Thursday, February 27, 2014

Table Joinery

Uncle Wolfie thought it was christmas (my dad's Record jointer plane). What a treat cleaning up those long walnut edges. Sometimes you have to walk into the shop in the morning, take uncle wolfie off the rack and stretch his legs.

Monday, February 3, 2014

Catching up with Santa

Santa brought me a few goodies for the hand tool rack, including this 3/4 Veritas shoulder plane, that have been patiently waiting in the shop. I was very impressed with the machining quality of the Veritas router plane I got last year, so was expecting more of the same. Not only was the sole not square with the shoulders (kind of fundamental for a shoulder plane), but the shoulders weren't even close to flat. Get it together guys. I'm all for checking and fine-tuning your new tool, but there's no excuse for not being within tight acceptable tolerances.

I know this should have been returned to Lee Valley, but like most woodworkers I've become accustomed to tuning up tools out of the box, and couldn't justify the time and money to return it. I'm sure this is why tool companies continue to do sloppy QC, unacceptable levels of workmanship are not brought to their attention. So I don't think I've done anything to help the cause. Anyway, to address the problems I clamped a jointed piece of wood to my bench with some sticky back sandpaper underneath, and very carefully lapped the sides and sole using the wood to keep things square. The sides seemed to stay parallel and everything squared up nicely, but this could have taken a lot longer than the hour or two had things gone sideways. No doubt this will be another useful tool that certainly comes to hand very nicely.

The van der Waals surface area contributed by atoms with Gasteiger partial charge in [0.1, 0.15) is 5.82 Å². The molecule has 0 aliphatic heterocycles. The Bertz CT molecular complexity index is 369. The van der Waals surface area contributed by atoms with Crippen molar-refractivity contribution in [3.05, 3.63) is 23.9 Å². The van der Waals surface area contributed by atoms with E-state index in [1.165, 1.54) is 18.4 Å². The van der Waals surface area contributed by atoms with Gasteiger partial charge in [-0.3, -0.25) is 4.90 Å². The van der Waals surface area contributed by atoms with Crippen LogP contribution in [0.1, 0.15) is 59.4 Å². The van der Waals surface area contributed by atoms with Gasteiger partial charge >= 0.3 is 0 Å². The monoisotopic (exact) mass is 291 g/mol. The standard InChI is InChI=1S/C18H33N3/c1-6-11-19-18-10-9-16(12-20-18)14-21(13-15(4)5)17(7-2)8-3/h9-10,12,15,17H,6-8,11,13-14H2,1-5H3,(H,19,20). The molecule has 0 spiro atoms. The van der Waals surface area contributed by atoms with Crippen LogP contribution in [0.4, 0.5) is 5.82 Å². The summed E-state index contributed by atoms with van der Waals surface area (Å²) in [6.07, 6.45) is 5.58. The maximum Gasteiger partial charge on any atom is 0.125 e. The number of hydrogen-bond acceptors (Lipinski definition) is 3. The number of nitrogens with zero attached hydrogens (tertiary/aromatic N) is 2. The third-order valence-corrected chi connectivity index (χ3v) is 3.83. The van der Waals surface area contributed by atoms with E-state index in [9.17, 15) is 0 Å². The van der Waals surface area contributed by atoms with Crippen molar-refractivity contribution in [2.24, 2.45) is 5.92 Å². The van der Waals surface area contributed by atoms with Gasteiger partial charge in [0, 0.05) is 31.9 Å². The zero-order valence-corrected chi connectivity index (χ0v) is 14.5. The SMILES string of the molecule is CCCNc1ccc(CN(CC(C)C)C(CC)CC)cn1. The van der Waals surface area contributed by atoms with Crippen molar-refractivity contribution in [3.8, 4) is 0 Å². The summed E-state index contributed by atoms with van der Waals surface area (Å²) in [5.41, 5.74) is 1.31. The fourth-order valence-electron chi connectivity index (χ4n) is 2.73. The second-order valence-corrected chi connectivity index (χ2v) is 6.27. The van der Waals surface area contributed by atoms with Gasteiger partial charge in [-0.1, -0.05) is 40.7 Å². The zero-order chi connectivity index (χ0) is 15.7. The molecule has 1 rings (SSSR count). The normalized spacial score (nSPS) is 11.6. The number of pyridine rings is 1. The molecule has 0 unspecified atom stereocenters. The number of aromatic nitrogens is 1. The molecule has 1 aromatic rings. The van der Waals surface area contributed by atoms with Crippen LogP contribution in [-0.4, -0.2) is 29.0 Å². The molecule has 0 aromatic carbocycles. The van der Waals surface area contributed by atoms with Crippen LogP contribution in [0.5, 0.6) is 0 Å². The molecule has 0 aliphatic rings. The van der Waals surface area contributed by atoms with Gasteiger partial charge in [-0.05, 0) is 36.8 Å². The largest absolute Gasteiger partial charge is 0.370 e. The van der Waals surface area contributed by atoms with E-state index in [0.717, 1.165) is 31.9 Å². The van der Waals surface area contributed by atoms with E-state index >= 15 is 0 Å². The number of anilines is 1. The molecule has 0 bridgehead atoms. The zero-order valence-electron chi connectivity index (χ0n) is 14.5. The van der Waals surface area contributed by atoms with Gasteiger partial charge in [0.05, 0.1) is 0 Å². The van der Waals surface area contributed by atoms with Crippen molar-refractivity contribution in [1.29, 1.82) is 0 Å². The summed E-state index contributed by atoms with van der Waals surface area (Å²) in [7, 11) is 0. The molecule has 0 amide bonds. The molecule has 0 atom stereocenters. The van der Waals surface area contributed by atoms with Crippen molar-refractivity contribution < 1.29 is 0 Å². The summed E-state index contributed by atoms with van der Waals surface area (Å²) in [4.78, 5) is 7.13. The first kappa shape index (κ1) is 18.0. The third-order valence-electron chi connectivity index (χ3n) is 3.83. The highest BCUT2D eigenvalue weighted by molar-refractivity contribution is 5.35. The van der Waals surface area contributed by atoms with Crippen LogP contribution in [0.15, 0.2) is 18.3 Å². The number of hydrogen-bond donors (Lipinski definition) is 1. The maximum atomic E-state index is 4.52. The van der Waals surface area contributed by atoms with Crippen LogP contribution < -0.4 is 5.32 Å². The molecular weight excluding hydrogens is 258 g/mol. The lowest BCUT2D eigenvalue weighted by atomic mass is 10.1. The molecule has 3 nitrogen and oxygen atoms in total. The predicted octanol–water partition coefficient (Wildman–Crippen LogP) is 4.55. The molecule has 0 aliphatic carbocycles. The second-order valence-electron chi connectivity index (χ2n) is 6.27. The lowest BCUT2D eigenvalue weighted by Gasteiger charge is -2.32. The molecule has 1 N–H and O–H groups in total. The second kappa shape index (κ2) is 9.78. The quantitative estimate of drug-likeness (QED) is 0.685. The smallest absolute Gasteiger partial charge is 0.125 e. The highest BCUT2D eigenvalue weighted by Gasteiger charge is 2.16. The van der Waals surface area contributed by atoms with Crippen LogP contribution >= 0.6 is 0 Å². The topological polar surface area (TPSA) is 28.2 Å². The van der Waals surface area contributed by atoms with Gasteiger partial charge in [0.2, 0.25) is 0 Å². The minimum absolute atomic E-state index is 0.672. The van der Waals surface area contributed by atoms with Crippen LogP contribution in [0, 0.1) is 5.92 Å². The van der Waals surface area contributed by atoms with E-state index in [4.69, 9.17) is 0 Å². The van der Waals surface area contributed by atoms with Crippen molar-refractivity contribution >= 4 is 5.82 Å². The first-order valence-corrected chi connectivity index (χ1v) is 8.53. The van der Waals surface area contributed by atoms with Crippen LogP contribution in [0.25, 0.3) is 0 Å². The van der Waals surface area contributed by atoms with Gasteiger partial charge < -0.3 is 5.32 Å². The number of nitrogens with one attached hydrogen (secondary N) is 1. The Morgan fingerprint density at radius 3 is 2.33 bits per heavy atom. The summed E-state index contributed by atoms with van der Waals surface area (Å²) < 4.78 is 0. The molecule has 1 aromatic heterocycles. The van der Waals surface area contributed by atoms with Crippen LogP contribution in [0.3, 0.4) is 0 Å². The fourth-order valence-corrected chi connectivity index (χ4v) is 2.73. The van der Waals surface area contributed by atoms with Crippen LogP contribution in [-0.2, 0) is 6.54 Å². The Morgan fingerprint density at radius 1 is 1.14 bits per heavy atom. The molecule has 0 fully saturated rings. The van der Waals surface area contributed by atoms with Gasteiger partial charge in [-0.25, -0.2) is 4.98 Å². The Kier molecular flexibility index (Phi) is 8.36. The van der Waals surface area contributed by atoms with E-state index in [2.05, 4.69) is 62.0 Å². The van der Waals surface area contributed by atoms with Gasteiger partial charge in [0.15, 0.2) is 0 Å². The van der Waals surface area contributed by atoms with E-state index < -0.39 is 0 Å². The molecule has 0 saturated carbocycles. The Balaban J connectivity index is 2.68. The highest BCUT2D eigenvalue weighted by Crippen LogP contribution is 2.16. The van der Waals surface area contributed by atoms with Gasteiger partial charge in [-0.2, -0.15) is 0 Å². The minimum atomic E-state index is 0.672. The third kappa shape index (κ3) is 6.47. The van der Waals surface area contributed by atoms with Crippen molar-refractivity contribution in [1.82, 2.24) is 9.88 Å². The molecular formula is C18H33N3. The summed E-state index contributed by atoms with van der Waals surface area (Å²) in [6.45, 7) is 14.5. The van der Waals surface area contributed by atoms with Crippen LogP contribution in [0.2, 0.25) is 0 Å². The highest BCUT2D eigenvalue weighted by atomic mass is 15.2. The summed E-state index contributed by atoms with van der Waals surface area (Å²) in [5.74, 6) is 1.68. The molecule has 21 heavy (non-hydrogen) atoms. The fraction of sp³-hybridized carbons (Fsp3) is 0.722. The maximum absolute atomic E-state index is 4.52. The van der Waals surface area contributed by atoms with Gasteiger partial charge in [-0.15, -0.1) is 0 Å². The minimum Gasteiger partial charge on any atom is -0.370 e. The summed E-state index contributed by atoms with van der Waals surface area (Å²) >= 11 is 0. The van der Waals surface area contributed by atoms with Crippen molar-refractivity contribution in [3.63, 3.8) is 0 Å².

Time to Make More Planks

Finally, I have an apprentice glue-up buddy. It dawned on me that the boy shows a real knack for sticking things together, so he's been recruited. Here's the delivery and milling of the 12/4 walnut for the dining table & bench (quarter sawn for the aprons, rift for the legs), and glueing up the aprons (4" wide by 1.5" thick). The rough stock was only available in 13 foot lengths, pretty hefty sticks. I spent the better part of an afternoon investigating them and planning the cross cuts, not wanting to get it wrong. But it's always a bit of a gamble, and only ended up with what I wanted after re-milling the legs. The Shelix cutterhead on the planer started paying dividends, it's first big test, flawless performance.